I was ready to give this recipe another shot...and since I had a nice propagation of Wyeast 3068, I figured that now was the time to do it! The LHBS was "out" of dary wheat, so I substituted pale plus some carafa to get the color back where it should be. Here's hoping that V2 is as tasty as the unintentional "tiny" original...
Weyermann Pale Wheat - 6 lbs, 0 oz Weyermann Munich Type II - 4 lbs, 4 oz Special B - 4 oz Weyermann Cara Munich III - 4 oz Weyermann Cara Munich II - 4 oz Weyermann De-Husked Carafa I - 2 oz Perle Pellets 8.9% AA .70 oz @ 60 mins Wyeast 3068 Weihenstephan Weizen slurry
got 74% eff: OG 1.078 - IBU - 20-21 ish - ABV 7.6% - fermenting approx 3.5 gallons in 2 LBKs
I made the brew day a @$(&*^#%! project. Decision 1 was to go "big" and try to eek out 4.25 gallons of wort via 11 pounds of grain. Not to jump too far ahead, but I learned something here: 11 pounds is WAY too much for the "system" that I am using currently. Anyway, I did a multi step mash: 118°, 128°, 147°, 156°, then finally mash out at 170°. Using direct heat on the stove...no big deal there, just a lot of stirring while the flame was on. I started by using 4.5 gallons of water, figuring I would sparge this time to get my desired volume. turns out: I don't have a 2nd pot big enough to handle this size grain bill.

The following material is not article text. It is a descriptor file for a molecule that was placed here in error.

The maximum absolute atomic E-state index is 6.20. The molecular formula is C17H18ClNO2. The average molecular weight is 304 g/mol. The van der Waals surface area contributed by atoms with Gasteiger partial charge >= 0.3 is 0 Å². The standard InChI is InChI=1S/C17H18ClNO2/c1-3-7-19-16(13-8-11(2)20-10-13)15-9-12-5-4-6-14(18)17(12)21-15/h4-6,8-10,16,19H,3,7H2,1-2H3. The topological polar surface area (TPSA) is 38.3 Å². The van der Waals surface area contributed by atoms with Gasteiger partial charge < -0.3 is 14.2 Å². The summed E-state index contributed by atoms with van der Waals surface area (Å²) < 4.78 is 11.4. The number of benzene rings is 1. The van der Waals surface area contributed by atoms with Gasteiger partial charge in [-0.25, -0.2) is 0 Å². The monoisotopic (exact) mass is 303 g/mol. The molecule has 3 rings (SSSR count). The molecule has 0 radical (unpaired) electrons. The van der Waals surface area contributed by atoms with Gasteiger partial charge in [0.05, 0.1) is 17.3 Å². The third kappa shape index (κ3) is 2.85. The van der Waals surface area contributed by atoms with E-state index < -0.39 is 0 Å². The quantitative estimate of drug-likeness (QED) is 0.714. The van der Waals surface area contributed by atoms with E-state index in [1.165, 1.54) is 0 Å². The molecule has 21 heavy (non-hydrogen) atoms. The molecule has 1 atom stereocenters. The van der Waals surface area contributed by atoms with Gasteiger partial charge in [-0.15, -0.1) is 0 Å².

after a lot of squeezing of the grain bag, and pouring water through it...I got to my boil volume of just under 5-ish gallons. so it wasn't high enough to get the volume I wanted, but I didn't miss by TOO much. there was one brief boil-over, I burned my hand removing the hops sack, which in turn caused another spill. all in all, it was a pain. seeing this type of efficiency despite everything, combined with the sample taste of wort from the hydrometer...I would TOTALLY do this recipe again, but it absolutely would need some scaling back (to maybe going for 3.5 gallons post-boil) or, potentially, the upgrading of the brew system.
the harvested 3068 was quickly washed and sent for a spin on the stir plate prior to pitching, and speaking of, I used in the ballpark of 100mL of slurry in each LBK. a bit on the high side, but I didn't want a ton of esters, nor any stalling. 5 hours after pitching, the bubble layer is forming in a big way! going to attempt to kept the temperature in check and drop it into the mid 60s.
fermentation between 14-20 days, maybe crash cool, but definitely kegging this mid 7% ABV beast! probably won't have a free tap in the kegerator until November though if I were a betting man, but a little age will certainly not hurt this particular beer
Update 1/29/13: Something was definitely wrong here. This batch (along with several others) experienced a slight infection that is still persisting...even after 4 months of aging. There is a slight sour twang with a hint of band aid. yeah, not awesome. when the actual beer flavor comes through, there is a slightly dark and fruity sweetness that isn't easy to describe because it is hidden by the sour bite, which is the first wave to hit the palate. it isn't a dumper (at 7+% abv, I'll fight through it!), but it is hard to compare it to a real Aventinus in its condition. 0 for 2 so far, but I really think that this recipe is on the right track. it will be shelved for a while, but there will be a re-brew probably in the fall.